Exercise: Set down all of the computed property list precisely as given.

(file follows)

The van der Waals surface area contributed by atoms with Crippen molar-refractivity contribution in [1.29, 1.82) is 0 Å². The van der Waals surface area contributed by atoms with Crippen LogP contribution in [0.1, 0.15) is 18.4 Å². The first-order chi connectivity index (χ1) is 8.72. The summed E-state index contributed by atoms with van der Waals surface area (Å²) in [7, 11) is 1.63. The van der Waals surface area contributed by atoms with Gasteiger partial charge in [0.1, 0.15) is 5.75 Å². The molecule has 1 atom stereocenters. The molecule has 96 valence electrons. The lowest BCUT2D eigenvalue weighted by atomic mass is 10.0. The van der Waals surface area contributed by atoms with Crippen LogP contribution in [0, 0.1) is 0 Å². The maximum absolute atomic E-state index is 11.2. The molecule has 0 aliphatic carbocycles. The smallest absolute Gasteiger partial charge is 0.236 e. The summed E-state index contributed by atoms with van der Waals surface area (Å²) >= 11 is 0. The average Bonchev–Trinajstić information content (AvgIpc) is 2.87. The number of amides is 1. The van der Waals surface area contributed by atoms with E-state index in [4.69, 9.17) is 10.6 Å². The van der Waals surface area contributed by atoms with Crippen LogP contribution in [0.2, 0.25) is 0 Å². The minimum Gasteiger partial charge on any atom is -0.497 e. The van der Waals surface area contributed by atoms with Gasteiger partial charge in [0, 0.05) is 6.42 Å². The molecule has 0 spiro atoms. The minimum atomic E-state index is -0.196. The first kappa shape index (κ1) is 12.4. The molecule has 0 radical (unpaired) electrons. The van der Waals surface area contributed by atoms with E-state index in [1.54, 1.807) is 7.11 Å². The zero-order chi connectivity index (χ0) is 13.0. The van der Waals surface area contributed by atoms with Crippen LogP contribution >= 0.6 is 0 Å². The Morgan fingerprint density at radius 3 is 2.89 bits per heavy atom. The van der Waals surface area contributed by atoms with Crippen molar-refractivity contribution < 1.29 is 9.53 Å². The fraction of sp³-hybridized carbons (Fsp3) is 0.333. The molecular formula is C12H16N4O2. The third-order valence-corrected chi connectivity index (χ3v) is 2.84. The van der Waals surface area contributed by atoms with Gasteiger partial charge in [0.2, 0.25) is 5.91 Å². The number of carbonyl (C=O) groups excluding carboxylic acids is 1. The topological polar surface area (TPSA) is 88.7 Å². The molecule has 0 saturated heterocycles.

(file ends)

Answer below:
The van der Waals surface area contributed by atoms with Crippen molar-refractivity contribution in [1.29, 1.82) is 0 Å². The van der Waals surface area contributed by atoms with Crippen LogP contribution in [0.1, 0.15) is 18.4 Å². The first-order chi connectivity index (χ1) is 8.72. The summed E-state index contributed by atoms with van der Waals surface area (Å²) in [7, 11) is 1.63. The van der Waals surface area contributed by atoms with Gasteiger partial charge in [0.1, 0.15) is 5.75 Å². The molecule has 1 atom stereocenters. The molecule has 96 valence electrons. The lowest BCUT2D eigenvalue weighted by atomic mass is 10.0. The van der Waals surface area contributed by atoms with Crippen LogP contribution in [0, 0.1) is 0 Å². The maximum absolute atomic E-state index is 11.2. The molecule has 0 aliphatic carbocycles. The smallest absolute Gasteiger partial charge is 0.236 e. The summed E-state index contributed by atoms with van der Waals surface area (Å²) >= 11 is 0. The average Bonchev–Trinajstić information content (AvgIpc) is 2.87. The number of amides is 1. The van der Waals surface area contributed by atoms with E-state index in [4.69, 9.17) is 10.6 Å². The van der Waals surface area contributed by atoms with Crippen LogP contribution in [0.2, 0.25) is 0 Å². The minimum Gasteiger partial charge on any atom is -0.497 e. The van der Waals surface area contributed by atoms with Gasteiger partial charge in [0, 0.05) is 6.42 Å². The molecule has 0 spiro atoms. The minimum atomic E-state index is -0.196. The first kappa shape index (κ1) is 12.4. The molecule has 0 radical (unpaired) electrons. The van der Waals surface area contributed by atoms with E-state index in [1.54, 1.807) is 7.11 Å². The zero-order chi connectivity index (χ0) is 13.0. The van der Waals surface area contributed by atoms with Crippen LogP contribution >= 0.6 is 0 Å². The Morgan fingerprint density at radius 3 is 2.89 bits per heavy atom. The van der Waals surface area contributed by atoms with Crippen molar-refractivity contribution < 1.29 is 9.53 Å². The fraction of sp³-hybridized carbons (Fsp3) is 0.333. The molecular formula is C12H16N4O2. The third-order valence-corrected chi connectivity index (χ3v) is 2.84. The van der Waals surface area contributed by atoms with Gasteiger partial charge in [0.2, 0.25) is 5.91 Å². The number of carbonyl (C=O) groups excluding carboxylic acids is 1. The topological polar surface area (TPSA) is 88.7 Å². The molecule has 0 saturated heterocycles.